A History of Literary Criticism in the Renaissance

Front Cover
Columbia University Press, 1899 - 330 pages

From inside the book

What people are saying - Write a review

We haven't found any reviews in the usual places.

Other editions - View all

Common terms and phrases

Popular passages

Page 80 - OF THAT SORT OF DRAMATIC POEM WHICH IS CALLED TRAGEDY. TRAGEDT, as it was anciently composed, hath been ever held the gravest, moralest, and most profitable of all other poems : therefore said by Aristotle to be of power, by raising pity and fear, or terror, to purge the mind of those and such like passions ; that is, to temper and reduce them to just measure with a kind of delight, stirred up by reading or seeing those passions well imitated.
Page 289 - But deeds, and language, such as men do use, And persons, such as comedy would choose, When she would show an image of the times, And sport with human follies, not with crimes.
Page 80 - ... to temper and reduce them to just measure with a kind of delight, stirred up by reading or seeing those passions well imitated. Nor is nature wanting in her own effects to make good his assertion; for so in physic, things of melancholic hue and quality are used against melancholy, sour against sour, salt to remove salt humours.
Page 88 - It may, by metaphor, apply itself Unto the general disposition ; As when some one peculiar quality Doth so possess a man, that it doth draw All his affects, his spirits, and his powers, In their confluctions, all to run one way, This may be truly said to be a humour.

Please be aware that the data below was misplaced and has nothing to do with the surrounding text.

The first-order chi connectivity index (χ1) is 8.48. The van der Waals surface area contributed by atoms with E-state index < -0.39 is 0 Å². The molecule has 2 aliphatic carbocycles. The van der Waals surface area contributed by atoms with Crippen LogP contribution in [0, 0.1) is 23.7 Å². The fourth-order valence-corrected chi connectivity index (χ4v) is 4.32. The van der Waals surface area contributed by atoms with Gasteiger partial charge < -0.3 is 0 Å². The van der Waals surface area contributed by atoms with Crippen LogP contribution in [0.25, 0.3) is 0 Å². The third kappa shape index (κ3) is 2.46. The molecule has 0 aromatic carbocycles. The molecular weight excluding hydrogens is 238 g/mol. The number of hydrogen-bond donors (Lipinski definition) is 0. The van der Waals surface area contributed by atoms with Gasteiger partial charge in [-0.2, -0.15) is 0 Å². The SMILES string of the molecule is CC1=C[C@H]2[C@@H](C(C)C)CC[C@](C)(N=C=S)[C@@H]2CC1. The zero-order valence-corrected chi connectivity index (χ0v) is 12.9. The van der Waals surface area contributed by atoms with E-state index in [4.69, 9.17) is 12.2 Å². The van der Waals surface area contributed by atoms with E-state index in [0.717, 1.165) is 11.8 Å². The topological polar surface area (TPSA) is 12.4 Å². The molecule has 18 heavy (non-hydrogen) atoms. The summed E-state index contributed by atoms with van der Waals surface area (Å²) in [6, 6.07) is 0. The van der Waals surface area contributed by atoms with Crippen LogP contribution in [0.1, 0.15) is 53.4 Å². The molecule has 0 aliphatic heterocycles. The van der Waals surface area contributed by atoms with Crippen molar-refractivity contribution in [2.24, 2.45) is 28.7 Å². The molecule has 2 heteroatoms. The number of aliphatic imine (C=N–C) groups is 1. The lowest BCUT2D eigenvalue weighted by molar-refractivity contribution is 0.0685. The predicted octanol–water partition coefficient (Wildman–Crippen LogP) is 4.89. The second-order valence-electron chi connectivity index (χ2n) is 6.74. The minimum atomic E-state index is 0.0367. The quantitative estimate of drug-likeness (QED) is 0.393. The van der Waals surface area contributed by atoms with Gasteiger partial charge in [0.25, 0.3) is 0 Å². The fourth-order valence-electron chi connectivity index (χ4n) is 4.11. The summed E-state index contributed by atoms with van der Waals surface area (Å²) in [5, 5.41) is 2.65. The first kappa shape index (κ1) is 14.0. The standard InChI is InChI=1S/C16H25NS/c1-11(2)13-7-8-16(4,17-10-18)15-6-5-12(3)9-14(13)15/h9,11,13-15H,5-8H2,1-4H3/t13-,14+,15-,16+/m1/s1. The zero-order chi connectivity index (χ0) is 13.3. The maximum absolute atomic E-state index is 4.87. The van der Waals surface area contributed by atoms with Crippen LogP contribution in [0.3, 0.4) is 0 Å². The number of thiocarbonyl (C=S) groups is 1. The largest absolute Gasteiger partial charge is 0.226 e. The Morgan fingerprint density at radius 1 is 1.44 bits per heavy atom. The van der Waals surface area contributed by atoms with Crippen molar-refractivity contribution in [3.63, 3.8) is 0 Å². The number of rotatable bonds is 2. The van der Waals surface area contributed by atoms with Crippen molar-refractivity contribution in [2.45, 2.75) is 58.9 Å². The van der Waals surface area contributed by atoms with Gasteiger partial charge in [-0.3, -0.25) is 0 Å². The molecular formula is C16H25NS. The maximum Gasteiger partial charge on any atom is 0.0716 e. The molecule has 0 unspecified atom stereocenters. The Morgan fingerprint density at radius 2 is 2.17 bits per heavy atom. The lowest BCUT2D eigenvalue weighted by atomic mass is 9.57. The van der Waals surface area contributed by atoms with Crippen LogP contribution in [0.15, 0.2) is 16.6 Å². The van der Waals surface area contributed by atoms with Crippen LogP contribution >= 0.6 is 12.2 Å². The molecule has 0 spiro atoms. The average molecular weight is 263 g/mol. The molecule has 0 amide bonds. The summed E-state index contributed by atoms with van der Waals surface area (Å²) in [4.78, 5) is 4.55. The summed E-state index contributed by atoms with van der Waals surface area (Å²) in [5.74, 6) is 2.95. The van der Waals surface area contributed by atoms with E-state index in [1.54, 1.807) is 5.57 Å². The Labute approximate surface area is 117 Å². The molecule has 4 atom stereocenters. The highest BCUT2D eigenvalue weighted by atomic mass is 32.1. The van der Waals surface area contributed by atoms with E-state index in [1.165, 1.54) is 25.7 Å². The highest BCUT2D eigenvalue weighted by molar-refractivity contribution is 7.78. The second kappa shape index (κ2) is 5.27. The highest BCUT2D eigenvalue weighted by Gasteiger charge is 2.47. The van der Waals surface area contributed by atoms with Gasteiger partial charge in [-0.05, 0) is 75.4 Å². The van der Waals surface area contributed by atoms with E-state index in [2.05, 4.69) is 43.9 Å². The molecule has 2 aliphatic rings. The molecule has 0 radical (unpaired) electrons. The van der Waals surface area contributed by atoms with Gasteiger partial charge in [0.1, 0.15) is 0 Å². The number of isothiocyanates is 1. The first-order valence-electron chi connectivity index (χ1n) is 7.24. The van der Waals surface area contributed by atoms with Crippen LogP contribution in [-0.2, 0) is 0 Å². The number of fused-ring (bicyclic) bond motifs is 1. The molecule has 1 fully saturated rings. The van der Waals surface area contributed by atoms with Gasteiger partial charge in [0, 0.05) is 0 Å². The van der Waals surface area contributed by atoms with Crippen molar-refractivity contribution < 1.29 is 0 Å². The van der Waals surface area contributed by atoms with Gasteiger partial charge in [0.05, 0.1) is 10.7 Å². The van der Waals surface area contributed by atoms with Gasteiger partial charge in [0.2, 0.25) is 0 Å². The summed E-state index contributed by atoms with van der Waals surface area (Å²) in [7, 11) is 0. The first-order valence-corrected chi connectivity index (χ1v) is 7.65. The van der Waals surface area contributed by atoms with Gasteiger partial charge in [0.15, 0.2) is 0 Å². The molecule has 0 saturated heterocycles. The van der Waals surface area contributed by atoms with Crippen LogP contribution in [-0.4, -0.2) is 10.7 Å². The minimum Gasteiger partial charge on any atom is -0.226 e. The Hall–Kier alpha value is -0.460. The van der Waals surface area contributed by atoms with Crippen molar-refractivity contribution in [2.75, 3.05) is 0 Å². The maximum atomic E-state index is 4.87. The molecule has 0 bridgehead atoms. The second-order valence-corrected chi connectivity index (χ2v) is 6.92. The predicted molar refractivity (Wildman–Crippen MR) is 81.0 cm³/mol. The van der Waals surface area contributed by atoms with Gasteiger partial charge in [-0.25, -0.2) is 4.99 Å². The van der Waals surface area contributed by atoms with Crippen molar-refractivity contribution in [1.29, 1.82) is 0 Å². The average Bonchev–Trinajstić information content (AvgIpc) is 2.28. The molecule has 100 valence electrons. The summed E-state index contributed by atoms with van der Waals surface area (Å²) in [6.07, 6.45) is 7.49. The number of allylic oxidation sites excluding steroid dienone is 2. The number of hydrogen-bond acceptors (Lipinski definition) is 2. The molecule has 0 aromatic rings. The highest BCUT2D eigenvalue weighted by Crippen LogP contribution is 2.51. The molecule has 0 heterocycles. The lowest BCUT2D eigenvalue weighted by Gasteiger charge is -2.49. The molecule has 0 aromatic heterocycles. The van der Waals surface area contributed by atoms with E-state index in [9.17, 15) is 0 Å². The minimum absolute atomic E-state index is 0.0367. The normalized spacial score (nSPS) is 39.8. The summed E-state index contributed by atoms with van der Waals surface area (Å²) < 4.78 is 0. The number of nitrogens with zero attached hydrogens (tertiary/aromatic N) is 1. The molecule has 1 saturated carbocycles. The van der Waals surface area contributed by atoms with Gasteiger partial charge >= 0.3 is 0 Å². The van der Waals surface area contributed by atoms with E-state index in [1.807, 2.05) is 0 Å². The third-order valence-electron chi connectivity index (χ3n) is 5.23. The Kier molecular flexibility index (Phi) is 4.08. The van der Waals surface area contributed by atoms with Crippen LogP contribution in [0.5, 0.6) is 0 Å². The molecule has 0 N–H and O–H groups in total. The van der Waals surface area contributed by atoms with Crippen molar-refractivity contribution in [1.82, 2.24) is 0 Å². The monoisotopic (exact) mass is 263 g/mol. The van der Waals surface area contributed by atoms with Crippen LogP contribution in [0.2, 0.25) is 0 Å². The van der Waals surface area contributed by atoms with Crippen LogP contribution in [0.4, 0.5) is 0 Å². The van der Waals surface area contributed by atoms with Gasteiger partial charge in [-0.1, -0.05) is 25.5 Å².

Page 28 - It is, moreover, evident from what has been said, that it is not the function of the poet to relate what has happened, but -what may happen, — what is possible according to the law of probability or necessity.
Page 89 - Unity of plot does not, as some persons think, consist in the unity of the hero. For infinitely various are the incidents in one man's life which cannot be reduced to unity; and so, too, there are many actions of one man out of which we cannot make one action.
Page 290 - For where the stage should always represent but one place, and the uttermost time presupposed in it should be, both by Aristotle's precept and common reason, but one day; there is both many days and many places inartificially imagined.
Page 28 - Poetry, therefore, is a more philosophical and a higher thing than history: for poetry tends to express the universal, history the particular. By the universal I mean how a person of a certain type will on occasion speak or act, according to the law of probability or necessity; and it is this universality at which poetry aims in the names she attaches to the personages.
Page 60 - Tragedy, then, is an imitation of an action that is serious, complete, and of a certain magnitude; in language embellished with each kind of artistic ornament, the several kinds being found in separate parts of the play; in the form of action, not of narrative ; through pity and fear effecting the proper purgation of these emotions.
Page 90 - Tragedy endeavours, as far as possible, to confine itself to a single revolution of the sun, or but slightly to exceed this limit ; whereas the Epic action has no limits of time.

Bibliographic information